The rains and cloudbursts of June 16 caused unimaginable damage to the northern hill-state. People died in thousands, entire villages were swept away and even the shrines could not escape devastation. The calamity also crushed the backbone of the state’s economy — tourism — leaving thousands of locals like Tiwari, who are dependent on this industry for their bread and butter, wringing their hands in despair. And yet, until three weeks ago it was all picture-perfect.
Uttarakhand was among the top 10 domestic tourist destinations. At No. 7 it was already drawing 15 million tourists a year and the state tourism master plan had projected 47 million domestic tourists in 2013. According to industry estimates, the Hemkund Saheb Gurudwara and the Char Dhams drew some 15 million tourists after the shrines were thrown open for pilgrims in May this year.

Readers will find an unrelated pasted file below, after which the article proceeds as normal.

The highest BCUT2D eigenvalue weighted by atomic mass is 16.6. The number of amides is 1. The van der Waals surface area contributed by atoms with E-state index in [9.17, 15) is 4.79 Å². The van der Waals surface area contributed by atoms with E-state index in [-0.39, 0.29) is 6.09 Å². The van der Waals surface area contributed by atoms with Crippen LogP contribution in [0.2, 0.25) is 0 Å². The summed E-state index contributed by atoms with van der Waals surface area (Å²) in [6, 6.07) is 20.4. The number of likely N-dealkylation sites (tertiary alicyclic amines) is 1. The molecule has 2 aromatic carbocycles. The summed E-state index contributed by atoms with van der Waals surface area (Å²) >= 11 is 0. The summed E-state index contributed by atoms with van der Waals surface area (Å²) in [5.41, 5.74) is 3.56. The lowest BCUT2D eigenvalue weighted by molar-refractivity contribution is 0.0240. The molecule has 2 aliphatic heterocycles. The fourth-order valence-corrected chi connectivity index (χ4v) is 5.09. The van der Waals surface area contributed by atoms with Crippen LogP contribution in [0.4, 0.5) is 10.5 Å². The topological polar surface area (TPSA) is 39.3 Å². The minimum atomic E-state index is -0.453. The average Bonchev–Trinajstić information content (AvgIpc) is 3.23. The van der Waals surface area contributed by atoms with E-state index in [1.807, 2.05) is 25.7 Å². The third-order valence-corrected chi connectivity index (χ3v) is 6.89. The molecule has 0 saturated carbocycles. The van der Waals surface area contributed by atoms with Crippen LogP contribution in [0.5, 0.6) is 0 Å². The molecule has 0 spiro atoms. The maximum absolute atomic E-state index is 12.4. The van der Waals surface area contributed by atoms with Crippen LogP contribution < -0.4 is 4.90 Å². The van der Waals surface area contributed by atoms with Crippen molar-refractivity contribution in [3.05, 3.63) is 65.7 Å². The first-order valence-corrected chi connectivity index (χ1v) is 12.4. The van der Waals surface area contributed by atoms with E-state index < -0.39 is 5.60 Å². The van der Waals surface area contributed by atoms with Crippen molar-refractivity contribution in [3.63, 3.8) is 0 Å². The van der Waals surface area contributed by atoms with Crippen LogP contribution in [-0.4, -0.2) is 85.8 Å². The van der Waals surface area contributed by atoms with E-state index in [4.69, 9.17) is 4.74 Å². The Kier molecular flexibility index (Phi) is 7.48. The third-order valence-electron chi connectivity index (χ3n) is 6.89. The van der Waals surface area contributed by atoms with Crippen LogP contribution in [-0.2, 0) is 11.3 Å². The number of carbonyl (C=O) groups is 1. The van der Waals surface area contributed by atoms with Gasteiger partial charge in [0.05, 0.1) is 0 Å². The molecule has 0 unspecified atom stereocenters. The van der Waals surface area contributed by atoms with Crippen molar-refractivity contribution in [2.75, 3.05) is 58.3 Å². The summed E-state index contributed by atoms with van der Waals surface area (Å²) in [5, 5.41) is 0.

The locals lent life as well as variety to the tourism industry that serviced the lower and middle class budget tourists, most of whom were pilgrims. They ran the dhabhas or roadside eateries, hotels, pony services, taxis and some of them even worked as priests at local temples en route to the Char Dham yatra. “Nearly 4 million people are directly or indirectly associated with tourism,” says former tourism minister Lt Gen (retd) TPS Rawat. Business was brisk and the PHD Chamber of Commerce and Industry (PHDCCI) anticipated a Rs. 23,312 crore tourism revenue in the current season.
Hindustan Times, Dehradun, July 08, 2013